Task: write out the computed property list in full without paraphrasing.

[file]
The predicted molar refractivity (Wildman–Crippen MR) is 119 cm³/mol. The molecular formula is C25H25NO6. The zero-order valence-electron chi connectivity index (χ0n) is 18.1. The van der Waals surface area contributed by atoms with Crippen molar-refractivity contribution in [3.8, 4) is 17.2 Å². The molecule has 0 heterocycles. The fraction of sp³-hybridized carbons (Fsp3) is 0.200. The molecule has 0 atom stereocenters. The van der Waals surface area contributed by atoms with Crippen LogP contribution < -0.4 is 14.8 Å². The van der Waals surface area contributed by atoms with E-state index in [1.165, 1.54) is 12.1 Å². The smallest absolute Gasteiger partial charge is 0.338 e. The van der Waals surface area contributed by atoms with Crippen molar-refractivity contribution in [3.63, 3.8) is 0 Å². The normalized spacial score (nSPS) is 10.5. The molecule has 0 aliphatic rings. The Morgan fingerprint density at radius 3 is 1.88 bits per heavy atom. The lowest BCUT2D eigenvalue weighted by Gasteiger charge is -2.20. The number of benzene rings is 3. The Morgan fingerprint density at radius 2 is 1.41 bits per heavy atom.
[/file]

The predicted molar refractivity (Wildman–Crippen MR) is 119 cm³/mol. The molecular formula is C25H25NO6. The zero-order valence-electron chi connectivity index (χ0n) is 18.1. The van der Waals surface area contributed by atoms with Crippen molar-refractivity contribution in [3.8, 4) is 17.2 Å². The molecule has 0 heterocycles. The fraction of sp³-hybridized carbons (Fsp3) is 0.200. The molecule has 0 atom stereocenters. The van der Waals surface area contributed by atoms with Crippen LogP contribution < -0.4 is 14.8 Å². The van der Waals surface area contributed by atoms with E-state index in [1.165, 1.54) is 12.1 Å². The smallest absolute Gasteiger partial charge is 0.338 e. The van der Waals surface area contributed by atoms with Crippen molar-refractivity contribution in [3.63, 3.8) is 0 Å². The normalized spacial score (nSPS) is 10.5. The molecule has 0 aliphatic rings. The Morgan fingerprint density at radius 3 is 1.88 bits per heavy atom. The lowest BCUT2D eigenvalue weighted by Gasteiger charge is -2.20. The number of benzene rings is 3. The Morgan fingerprint density at radius 2 is 1.41 bits per heavy atom.